Lakers' LeBron James Says It's Not Weird to Play Injury-Plagued Warriors

Paul KasabianSenior ContributorNovember 14, 2019

Lebron James (R) of the Los Angeles Lakers dribbles under pressure from Glen Robinson (L) of the Golden State Warriors during the regular season at the Staples Center in Los Angeles on November 13, 2019. (Photo by Frederic J. BROWN / AFP) (Photo by FREDERIC J. BROWN/AFP via Getty Images)
FREDERIC J. BROWN/Getty Images

The Los Angeles Lakers, who own a Western Conference-best 9-2 record, crushed the 2-10 Golden State Warriors 120-94 on Wednesday as LeBron James posted 23 points and 12 assists.

After the game, James was asked whether it was strange to play in a blowout against the Warriors, who won three championships in five years before injuries and departures torpedoed their 2019-20 season.

James offered the following response:

His closing remarks in the video are in reference to the 2015 NBA Finals in which his Cleveland Cavaliers lost to the Warriors in six games.

Cavs power forward Kevin Love missed the entire championship round with a dislocated left shoulder, and point guard Kyrie Irving suffered a fractured left kneecap in the overtime period of Game 1.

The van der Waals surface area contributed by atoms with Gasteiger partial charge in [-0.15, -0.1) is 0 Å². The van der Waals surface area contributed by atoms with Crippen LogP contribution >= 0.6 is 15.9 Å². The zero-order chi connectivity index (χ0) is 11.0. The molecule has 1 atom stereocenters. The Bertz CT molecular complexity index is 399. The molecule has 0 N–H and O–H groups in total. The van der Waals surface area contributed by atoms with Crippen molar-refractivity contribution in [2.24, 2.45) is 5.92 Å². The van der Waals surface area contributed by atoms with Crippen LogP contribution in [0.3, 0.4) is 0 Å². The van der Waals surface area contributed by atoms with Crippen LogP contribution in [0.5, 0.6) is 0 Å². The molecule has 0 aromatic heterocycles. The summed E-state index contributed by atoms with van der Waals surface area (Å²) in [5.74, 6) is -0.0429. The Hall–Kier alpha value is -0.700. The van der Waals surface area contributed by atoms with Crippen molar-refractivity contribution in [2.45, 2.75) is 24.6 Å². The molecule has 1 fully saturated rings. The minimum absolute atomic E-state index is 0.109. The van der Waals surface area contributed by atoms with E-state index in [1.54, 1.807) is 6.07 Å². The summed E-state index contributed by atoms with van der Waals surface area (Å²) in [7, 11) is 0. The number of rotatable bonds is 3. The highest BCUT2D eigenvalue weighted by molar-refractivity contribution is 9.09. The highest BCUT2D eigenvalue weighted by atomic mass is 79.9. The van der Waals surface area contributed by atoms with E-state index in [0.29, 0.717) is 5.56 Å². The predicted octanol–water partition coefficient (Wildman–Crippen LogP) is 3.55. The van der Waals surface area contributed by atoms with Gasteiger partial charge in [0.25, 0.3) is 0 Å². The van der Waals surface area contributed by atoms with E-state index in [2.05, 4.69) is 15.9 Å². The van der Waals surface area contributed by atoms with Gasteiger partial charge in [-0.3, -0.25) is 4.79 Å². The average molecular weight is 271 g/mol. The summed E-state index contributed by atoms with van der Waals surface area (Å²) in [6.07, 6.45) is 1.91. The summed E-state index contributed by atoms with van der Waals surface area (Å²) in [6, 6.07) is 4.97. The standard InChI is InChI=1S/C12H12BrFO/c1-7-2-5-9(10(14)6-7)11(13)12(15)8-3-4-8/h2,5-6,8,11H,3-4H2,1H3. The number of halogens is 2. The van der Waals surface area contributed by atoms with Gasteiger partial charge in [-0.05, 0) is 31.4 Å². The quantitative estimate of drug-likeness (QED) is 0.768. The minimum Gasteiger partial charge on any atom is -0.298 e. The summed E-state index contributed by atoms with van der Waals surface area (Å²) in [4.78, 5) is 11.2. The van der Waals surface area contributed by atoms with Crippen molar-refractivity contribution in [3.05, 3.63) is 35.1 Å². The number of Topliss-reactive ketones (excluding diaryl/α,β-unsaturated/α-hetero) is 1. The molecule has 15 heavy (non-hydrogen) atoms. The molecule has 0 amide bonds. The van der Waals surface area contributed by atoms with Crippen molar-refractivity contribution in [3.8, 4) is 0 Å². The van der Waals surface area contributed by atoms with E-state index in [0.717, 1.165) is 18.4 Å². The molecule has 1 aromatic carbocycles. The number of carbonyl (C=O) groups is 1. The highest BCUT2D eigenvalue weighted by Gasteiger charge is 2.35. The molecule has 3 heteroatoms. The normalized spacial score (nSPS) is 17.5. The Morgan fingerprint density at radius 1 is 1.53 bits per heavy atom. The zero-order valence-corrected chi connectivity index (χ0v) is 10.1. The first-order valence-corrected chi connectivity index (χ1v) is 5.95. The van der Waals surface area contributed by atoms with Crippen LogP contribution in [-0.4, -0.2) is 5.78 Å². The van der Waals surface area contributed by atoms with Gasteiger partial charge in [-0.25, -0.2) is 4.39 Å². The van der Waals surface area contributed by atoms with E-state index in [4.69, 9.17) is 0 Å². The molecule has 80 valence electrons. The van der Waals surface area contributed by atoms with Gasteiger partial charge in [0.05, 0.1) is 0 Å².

James has carried his fair share of short-handed NBA teams over the years (either because of injuries and/or the performance of his teammates), some of them to great heights.

Therefore, it's understandable that he doesn't find it odd to face a short-handed Warriors team, even if it is playing without a pair of superstar guards in Stephen Curry (broken left hand) and Klay Thompson (torn ACL).

The Lakers were a bit short-handed themselves Wednesday sans big man Anthony Davis (ribs, shoulder injuries) on Wednesday, although his absence was not an obstacle toward victory.

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But the Lakers' success and the Warriors' downfall symbolizes a considerable amount of upheaval in the Western Conference.

The Phoenix Suns were a West-worst 19-63 in 2018-19, but they are currently tied for seventh at 6-4 with the Dallas Mavericks, who finished 33-49 last season.

The third-seeded Portland Trail Blazers are 4-8, and the Utah Jazz are threatening for the No. 1 seed.

Los Angeles holds that spot after a 37-45 mark last year, while the Warriors have dropped 14 spots from first to last.

There's a considerable amount of player-personnel turnover in the NBA season after season, so standings shake-ups aren't uncommon, but the amount seen in the West is unique even by the Association's standards.

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